While I was persuaded and impressed by the caliber of interpretation and exemplification exhibited by Jonathan Barbur and Trischa Goodnow, two things remained to be challenged: their lack of evidence supporting their claims against modern journalism and the type of sources from which their evidence was pulled. When discussing how the broadcast industry has changed over the years from “a light of public inquiry and political accountability” to a “theatrical light of exposure…packaged to sell,” Barbur and Goodnow have one quote from Geoffrey Baym’s The Daily Show and The Reinvention of Political Journalism to support this change (Barbur and Goodnow 3). They continue to deduce that due to the increase in pressure from news on the Internet and competition in the field, reporters are producing news that contains “inadequate investigation and background research,” a statement that once again comes from Baym (Barbur and Goodnow 4). I do not deny that a man who is called the “Jon Stewart of Journalism Studies” by his students at the University of Pennsylvania does not know what he is talking about (Geoffrey Baym, Ph.D.). This point would simply be better supported were there additional evidence claiming a similar point drawn from a different source. The sources from which Barbur and Goodnow drew quotes and facts, while reliable, were never actually from an episode of The Daily Show itself. Throughout the article, they quoted Jon Stewart in interviews, referenced material written by Geoffrey Baym countless times, and pulled information from other scholarly articles. While all their sources revolved around The Daily Show, referencing a specific episode could have held more weight than quoting someone else’s reaction to that episode.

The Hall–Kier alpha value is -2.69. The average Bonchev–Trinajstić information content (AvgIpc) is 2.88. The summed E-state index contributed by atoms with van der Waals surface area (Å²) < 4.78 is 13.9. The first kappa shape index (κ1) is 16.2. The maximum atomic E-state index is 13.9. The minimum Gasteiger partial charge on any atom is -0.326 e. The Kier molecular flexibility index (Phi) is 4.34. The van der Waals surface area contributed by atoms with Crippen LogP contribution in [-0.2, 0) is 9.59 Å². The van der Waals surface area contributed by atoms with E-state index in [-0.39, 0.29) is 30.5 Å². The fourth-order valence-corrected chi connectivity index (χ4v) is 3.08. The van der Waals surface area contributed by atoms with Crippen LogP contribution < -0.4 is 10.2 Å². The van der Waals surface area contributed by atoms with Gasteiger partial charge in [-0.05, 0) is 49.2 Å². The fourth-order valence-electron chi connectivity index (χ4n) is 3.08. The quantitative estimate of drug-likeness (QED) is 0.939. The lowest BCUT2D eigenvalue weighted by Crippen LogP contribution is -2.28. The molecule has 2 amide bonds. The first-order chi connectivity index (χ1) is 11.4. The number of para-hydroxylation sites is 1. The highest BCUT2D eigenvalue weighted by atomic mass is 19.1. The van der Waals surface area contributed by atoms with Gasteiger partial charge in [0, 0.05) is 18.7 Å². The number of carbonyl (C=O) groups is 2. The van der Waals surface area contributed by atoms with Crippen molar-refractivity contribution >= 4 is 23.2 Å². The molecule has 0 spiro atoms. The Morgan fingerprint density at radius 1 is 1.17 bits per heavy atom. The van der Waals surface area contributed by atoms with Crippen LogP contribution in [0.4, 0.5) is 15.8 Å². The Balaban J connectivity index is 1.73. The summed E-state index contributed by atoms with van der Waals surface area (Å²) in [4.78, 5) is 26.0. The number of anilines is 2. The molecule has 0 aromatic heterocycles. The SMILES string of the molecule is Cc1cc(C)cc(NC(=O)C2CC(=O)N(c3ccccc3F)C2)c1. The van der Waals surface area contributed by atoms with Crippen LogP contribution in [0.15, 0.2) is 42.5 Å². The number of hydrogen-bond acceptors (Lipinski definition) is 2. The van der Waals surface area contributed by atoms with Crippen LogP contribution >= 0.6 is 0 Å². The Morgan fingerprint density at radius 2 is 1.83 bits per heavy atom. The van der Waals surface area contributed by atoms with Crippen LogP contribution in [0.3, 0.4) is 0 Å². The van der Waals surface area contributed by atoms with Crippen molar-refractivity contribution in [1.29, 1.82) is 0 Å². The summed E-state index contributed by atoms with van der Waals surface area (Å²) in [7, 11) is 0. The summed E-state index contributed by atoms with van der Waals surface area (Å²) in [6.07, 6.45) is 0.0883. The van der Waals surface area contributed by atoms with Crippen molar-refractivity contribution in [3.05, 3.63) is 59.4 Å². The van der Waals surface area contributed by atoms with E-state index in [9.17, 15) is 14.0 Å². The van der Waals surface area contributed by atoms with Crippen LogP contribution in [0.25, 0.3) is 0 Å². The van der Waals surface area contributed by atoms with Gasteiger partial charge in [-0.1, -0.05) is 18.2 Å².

What Goodnow and Barbur want the reader to walk away with is the idea that The Daily Show is a leading intellectual authority in the political and media news world. They point out that while The Daily Show is a comedy show first, there is a great deal of substance to it as well. The mock-reporters, bleeping of profanity and satirical expressions of anger serve as the sugar that helps to diminish the bitter taste of reality that is political news. These elements of the show should not be taken as an insult to the journalistic world but rather be seen as adding to the show’s ethos. And the show’s ethos, as demonstrated by the Aristotlelian argument made by Barbur and Goodnow and the recent television awards show, is what is needed by a good variety show to earn it a tenth Emmy award.